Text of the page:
Isa 13:17 See, I will stir up against them the Medes, who do not care for silver and have no delight in gold.
The Medes were the senior partners in the Medo-Persian empire. They came from the Zagra mountains (in modern Iran). Under Cyrus, they conquered Babylon in 539BC. They are described here as ferocious, and impossible to bribe.
‘The Medes are probably mentioned here rather than the Persians because of their greater ferocity and also because they were better known to the people of Isaiah’s day.’ (EBC)
Isa 13:18 Their bows will strike down the young men; they will have no mercy on infants nor will they look with compassion on children.
Isa 13:19 Babylon, the jewel of kingdoms, the glory of the Babylonians’ pride, will be overthrown by God like Sodom and Gomorrah.
Verses 19-22 sum up the gradual, but eventually total, desertion of Babylon. The Assyrian king Sennacherib destroyed Babylon in 539BC. The city was then re-built, only to go into the gradual decline that complete by the endof the 1st century AD and continues to this day. In the 18th century AD its very location was unknown.
‘The city of Babylon was completely destroyed in 689 B.C. by Sennacherib and the Assyrian army, but it was rebuilt by Sennacherib’s son. In 539 B.C., Darius the Mede captured the city (Dan. 5:31), but he did not destroy it. In the centuries that followed, Babylon had its “shining moments,” but after the death of its last great conqueror, Alexander the Great, the city declined and soon was no more. Isaiah’s prophecy was fulfilled, for the city was not rebuilt.’ (Wiersbe)
Later, the Babylon was a great power, the God of the exiled Judeans humbled the mighty Nebuchadnezzar, so that he ate grass like an ox, Dan 4:24-35 (see the confession this drew from the mouth of that king). Later still, John would speak of Rom, the Babylon of the day, in similar terms, Rev 18:2-3,10. And the wealth of once-mighty British empire, on which ‘the sun never set’, has become (in the words of Kipling) ‘one with Nineveh and Tyre’. (See Oswalt’s discussion)
‘The historical invasion may be attributable to the Medes, who with the Persians under Cyrus conquered Babylon, but the true agent, as with the ultimate eschatological judgment, is God himself.’ (Jackman)
Sodom and Gomorrah – Also mentioned in Isa 1:9f. The name sof these cities conjures up thoughts not only of utter destruction but also the moral cause behind it.
Isa 13:20 She will never be inhabited or lived in through all generations; no Arab will pitch his tent there, no shepherd will rest his flocks there.
Nomads and shepherd will avoid the place, sensing that it is cursed.
Isa 13:21 But desert creatures will lie there, jackals will fill her houses; there the owls will dwell, and there the wild goats will leap about.
The identity of the various animals mentioned here is uncertain, but the sense is that the ruins of Babylons palaces will be haunted by strange, sinister animals.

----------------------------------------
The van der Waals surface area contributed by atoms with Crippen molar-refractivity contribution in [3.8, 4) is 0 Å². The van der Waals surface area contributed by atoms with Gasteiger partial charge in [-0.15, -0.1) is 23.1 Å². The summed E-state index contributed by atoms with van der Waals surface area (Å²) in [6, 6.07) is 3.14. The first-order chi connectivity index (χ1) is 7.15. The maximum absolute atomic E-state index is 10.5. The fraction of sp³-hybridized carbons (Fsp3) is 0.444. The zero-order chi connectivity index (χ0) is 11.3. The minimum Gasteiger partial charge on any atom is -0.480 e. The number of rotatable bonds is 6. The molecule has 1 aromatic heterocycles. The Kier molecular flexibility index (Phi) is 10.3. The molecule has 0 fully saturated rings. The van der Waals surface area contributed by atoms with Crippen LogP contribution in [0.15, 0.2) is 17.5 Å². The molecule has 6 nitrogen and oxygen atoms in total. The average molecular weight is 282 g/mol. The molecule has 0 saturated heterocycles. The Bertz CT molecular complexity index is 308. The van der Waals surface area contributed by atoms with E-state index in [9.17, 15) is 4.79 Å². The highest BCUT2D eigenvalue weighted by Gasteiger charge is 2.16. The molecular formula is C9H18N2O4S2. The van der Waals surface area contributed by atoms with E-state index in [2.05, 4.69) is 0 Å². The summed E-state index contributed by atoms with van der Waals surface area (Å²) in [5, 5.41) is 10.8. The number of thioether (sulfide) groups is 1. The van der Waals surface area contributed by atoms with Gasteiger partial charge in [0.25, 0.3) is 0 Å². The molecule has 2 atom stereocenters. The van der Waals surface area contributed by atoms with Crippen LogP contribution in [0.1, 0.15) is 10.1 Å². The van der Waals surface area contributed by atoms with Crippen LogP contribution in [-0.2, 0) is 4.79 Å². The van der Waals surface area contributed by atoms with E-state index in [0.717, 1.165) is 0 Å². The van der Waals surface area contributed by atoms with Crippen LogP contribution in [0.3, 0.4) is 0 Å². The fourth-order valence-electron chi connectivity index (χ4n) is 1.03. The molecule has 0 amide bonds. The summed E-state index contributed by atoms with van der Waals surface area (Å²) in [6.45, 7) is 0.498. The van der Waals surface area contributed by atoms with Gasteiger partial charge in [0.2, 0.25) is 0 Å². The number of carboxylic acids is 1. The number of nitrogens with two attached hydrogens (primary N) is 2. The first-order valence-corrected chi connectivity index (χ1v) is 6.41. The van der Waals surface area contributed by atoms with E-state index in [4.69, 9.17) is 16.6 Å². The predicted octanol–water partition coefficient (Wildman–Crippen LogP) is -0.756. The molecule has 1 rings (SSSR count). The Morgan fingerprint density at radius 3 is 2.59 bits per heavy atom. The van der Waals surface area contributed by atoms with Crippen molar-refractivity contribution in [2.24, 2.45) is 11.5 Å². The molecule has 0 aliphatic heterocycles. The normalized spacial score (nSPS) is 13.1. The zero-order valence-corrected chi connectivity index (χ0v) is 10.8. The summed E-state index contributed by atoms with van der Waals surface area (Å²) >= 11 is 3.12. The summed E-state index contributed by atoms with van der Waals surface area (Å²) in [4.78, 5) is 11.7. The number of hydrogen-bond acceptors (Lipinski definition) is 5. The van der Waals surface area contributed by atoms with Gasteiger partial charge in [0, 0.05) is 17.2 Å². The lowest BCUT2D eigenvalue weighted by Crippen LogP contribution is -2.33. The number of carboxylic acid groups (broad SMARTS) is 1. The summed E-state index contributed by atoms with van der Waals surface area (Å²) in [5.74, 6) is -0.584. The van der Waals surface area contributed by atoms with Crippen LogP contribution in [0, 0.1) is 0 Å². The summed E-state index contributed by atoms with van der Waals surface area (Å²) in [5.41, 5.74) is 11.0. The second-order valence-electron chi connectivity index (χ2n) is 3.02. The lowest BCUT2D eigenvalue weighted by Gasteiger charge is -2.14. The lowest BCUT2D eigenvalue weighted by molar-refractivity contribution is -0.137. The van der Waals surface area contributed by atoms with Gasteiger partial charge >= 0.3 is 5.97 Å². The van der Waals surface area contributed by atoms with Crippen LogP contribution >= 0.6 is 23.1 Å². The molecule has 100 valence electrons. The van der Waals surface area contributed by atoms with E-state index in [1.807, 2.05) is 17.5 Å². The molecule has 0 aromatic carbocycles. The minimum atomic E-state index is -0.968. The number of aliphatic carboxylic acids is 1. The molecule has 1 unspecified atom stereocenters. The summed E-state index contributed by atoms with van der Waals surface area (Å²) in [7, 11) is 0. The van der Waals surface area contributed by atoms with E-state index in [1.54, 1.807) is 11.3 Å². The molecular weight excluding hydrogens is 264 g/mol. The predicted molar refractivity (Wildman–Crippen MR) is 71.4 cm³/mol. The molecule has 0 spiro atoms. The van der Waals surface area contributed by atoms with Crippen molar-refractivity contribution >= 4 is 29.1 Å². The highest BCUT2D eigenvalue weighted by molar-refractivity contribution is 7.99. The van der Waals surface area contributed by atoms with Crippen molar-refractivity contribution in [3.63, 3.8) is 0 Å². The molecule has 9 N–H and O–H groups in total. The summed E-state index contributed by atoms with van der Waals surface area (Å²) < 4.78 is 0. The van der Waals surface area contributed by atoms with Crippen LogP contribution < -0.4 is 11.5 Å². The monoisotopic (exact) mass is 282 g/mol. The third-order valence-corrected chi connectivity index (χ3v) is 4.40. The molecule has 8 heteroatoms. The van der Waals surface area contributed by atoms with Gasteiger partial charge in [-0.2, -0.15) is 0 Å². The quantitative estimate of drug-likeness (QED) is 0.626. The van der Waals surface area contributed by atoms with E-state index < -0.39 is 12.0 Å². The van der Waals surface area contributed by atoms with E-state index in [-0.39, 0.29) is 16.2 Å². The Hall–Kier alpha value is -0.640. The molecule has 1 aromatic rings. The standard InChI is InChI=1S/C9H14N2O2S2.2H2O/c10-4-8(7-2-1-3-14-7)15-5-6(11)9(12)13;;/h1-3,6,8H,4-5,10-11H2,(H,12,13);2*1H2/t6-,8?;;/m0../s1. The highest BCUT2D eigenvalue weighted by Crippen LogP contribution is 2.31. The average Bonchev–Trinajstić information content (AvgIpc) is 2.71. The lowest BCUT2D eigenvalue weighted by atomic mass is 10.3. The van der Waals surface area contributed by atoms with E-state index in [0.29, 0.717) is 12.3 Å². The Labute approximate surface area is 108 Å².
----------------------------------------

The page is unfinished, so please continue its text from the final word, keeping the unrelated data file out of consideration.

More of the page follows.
Isa 13:22 Hyenas will howl in her strongholds, jackals in her luxurious palaces. Her time is at hand, and her days will not be prolonged.
‘The contrast between the jewel of kingdoms (19) and this ‘haunt for every evil spirit, … every unclean and detestable bird’ (Rev. 18:2) reappears in the final overthrow of the ungodly world in Rev. 18, pictured as Babylon—the world whose glory Satan offered to Jesus in Mt. 4:8–9.’ (NBC)
In attempting to pinpoint the historical events to which this prophecy ponts, Smith (NAC) considers that the best option is to assume that ‘Isaiah delivered this prophecy a short time before 701 BC, when Babylon was tempting Hezekiah to rebel and form an alliance with Babylon. If that is the setting, Isaiah would be announcing the demise of the Babylonian kingdom, thus implying that it was useless for Hezekiah to trust Merodach-baladan (39:1–6). It is impossible to determine if the prophet foresaw the coming fall of Babylon in 689 BC when the Assyrian king Sennacherib defeated Babylon, tore down its walls, flooded the area, depopulated the city, and made the city into a meadow or if he was predicting the final end of the political power of Babylon when Cyrus, king of the Medes and Persians, defeated the city in 539 BC (cf. Dan 5). Isaiah was more concerned with assuring his audience that there was no doubt about the fulfillment of this event; he was not concerned with predicting an exact date for these events or trying to specify who would be ruling when this prophecy was fulfilled.’
Webb comments that ‘the fall of Babylon merges, in this oracle, with the fina, great day of the Lord (v6, cf. 9), when all human arrogance will be judged, and all human pomp and power will be exposed for the hollow things that they are (cf. Isa 1:12-22).’
We can be too easily impressed, or intimidated, by this world’s glory. We think of its powerful leaders, its feted celebrities, its sophisticated technology, and all that its wealth can buy, and think that it represents ultimate reality. But it does not. Its most hideous nuclear explosion is but a sneeze compared with the power that launched the ‘big bang’, or which sustains each atom and each galaxy moment by moment. So why do we persist in trusting anything and everything apart from our God? All human constructions will crumble and become dust. The best of humans achievements will be forgotten. Our vaunted knowledge will be replaced by a superior knowledge, and be regarded as mere fable. We make godless alliances with our neighbours, who then turn against us and become our sworn enemies. Our trust, ultimately, should not be placed in that which is fallible and temporary, but in God, who is perfect and eternal. We must heed Christ’s words, and build, not on the sand, but on a rock, Mt 7:24. According to 2 Pet 1:10f, if we cultivate the godlike qualities of faith, goodness, knowledge, self-control, perseverance, godliness, brotherly kindness, and love, we will ‘never fall’, and ‘will receive a rich welcome into the eternal kingdom of our Lord and Saviour Jesus Christ.’ (See Oswalt’s discussion)